The Nine Member Bench in three separate judgements gave its verdict and defined the right of privacy in India in the case of Justice K.S. 'Puttaswamy (RETD.) and Anr. Versus Union of India'.
The Court was called upon to decide various important issues relating to the Right of Privacy in India. Some of the issues were:
Whether there is a constitutionally protected right, whether
this has the character of an independent fundamental right or whether it arises
from within the existing guarantees of protected rights such as life and
If there is a constitutionally protected right, whether this
has the character of an independent fundamental right or whether it arises from
within the existing guarantees of protected life such as life and personal
The doctrinal foundations of the claim to privacy.
The content of privacy.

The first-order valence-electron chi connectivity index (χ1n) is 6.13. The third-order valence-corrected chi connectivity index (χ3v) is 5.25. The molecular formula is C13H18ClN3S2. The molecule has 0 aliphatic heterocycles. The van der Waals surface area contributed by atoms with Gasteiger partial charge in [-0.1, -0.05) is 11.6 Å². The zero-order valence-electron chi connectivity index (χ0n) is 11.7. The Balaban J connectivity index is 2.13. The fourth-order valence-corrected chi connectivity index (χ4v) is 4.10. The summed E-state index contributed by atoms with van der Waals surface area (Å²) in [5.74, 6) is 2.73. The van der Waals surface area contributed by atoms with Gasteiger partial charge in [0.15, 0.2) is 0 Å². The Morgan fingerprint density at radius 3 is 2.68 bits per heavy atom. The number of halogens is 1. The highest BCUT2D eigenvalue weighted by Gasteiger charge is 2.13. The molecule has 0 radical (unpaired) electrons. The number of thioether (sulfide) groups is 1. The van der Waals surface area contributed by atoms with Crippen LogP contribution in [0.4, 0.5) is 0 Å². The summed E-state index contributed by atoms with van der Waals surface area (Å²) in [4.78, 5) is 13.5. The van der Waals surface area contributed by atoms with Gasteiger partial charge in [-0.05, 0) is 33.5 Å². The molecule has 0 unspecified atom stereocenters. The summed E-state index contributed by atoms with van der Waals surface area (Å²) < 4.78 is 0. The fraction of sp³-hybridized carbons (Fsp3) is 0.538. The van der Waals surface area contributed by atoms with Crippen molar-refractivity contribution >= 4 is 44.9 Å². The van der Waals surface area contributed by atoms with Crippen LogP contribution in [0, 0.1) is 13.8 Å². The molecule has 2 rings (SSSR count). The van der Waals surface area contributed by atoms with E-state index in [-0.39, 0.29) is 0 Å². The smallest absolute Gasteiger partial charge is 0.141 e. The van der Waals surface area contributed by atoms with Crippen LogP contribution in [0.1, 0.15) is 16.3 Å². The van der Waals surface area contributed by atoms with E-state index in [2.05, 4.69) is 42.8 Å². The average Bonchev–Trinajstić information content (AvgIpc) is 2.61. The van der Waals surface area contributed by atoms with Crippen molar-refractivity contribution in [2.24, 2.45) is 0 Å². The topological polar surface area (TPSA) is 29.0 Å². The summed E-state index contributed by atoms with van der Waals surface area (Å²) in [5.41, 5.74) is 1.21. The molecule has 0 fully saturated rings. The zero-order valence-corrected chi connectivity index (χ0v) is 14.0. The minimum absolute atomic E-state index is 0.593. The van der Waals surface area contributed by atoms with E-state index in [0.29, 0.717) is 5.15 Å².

The nature of the regulatory power of the State.
this matter it was argued for the Union Government by Mr. K.K. Venugopal,
Learned Attorney General that the right of privacy may at best be a common law
right, but not a fundamental right guaranteed by the constitution. The Court,
however, did not agree.
OF THE JUDGEMENT:
The Hon'ble Court has unanimously held that:
The Right to Privacy to be a fundamental right under Article
21 and other fundamental freedoms contained in Part III of the Indian Constitution.
The right to privacy is protected as an intrinsic part of the right to
life and personal liberty under Article 21 and as a part of the freedoms
guaranteed by Part III of the Constitution.
The Court held that right to privacy means the right to be
The Court also held that privacy does not only mean physical
privacy but includes digital privacy and no authority can share personal data
without a person's consent.
The Supreme Court held that the right to privacy are part of
the natural right inherent as a person.
The Court also held that the right to privacy extends to
sexual orientation of a person.
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